●Batteries: In hybrid solutions, batteries are critical elements for successful cost minimization. Errors in battery selection and operation can be among the most costly for a provider, yet are the most common.
Selection of the right batteries (among many options for chemistry and construction) must be based on clear capital and operational goals, rather than trends. More than any other element, batteries will benefit from active management of charge, ensuring long service life, minimal site cost and maximum uptime for the provider.
●AC Line Conditioning: Some hybrid solutions are in areas with grid power that is either unreliable or low quality. Ensuring that proper technologies are used to protect the active devices on the site is imperative. Insulation and voltage regulation are effective and cost efficient.
More sophisticated techniques such as phase selection, filtering, power source blending, and other methods further contribute to leveraging the grid, while not falling victim to it. Smart hybrids with active management in these environments are particularly important to reduce generator run time and ensure best charge conditions for batteries. This will minimize operational costs and extend the life of the site investment.
●Solar: Solar is becoming a viable power source for cell sites around the world. Proper use of solar power begins with understanding solar intensity and seasonal variances in order to design sites for their unique physical conditions. Solar also is a low-density power solution and requires the greatest space or creativity to deploy.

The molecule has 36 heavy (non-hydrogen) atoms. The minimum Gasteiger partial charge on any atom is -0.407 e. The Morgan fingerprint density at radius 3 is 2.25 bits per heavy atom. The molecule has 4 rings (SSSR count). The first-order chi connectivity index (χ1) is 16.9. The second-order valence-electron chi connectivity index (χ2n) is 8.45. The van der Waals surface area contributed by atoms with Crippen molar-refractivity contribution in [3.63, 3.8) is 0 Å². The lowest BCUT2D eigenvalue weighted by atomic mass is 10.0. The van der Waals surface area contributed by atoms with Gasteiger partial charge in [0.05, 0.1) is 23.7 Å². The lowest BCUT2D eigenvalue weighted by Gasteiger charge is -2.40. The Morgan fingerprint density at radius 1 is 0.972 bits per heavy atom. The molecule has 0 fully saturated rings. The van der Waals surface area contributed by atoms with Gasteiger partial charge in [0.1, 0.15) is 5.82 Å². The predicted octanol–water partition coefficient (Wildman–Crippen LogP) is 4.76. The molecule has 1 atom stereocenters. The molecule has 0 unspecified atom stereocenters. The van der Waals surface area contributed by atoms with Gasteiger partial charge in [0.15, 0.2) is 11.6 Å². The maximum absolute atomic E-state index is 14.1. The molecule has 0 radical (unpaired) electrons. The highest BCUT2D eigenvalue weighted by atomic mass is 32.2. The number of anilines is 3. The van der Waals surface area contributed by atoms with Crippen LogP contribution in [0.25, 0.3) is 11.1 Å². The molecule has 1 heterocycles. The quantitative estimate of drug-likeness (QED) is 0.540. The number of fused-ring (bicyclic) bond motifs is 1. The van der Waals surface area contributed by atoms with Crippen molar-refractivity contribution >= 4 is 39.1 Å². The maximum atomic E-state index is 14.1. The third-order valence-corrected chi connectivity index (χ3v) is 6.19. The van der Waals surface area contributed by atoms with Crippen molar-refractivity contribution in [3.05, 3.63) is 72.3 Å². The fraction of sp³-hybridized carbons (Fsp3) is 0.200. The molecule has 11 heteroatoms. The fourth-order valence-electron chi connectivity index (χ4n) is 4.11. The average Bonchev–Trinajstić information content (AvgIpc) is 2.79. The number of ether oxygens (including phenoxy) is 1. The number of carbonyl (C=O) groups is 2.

Security and maintenance also must be considered—protecting panels from theft, misalignment, and sub-optimal operation due to dirt is important. Periodic maintenance is required, but a smart hybrid system, actively managed, can minimize cost by dispatching service personnel only when cleaning or repair is necessary.
●Wind: Wind is best in an array of turbines for large power delivery connected to a reliable electric grid. The scale of the utility turbines with multi-point deployment allows for cost-effective management of maintenance and wind variability. The use of wind turbines at a cell site needs to account for community acceptance, for the ability to run unattended under all conditions, and for the inevitable windless days. For a single-point, off-grid cell site, wind is a challenging power source to be effective—for cost or energy—but it can be successful in some locations.
●Fuel Cells: Fuel cells are an option from an environmental point of view, and there are various technologies that have been deployed successfully. The biggest challenges to cost-effective use at cell sites are the startup time—a battery is always necessary—and the fuel supply-chain. Until these two items are addressed, this technology is best directed to sites with strict emissions mandates.
About the author
Dave Wilson is Application Engineering Director for Energy Systems at Emerson Network Power.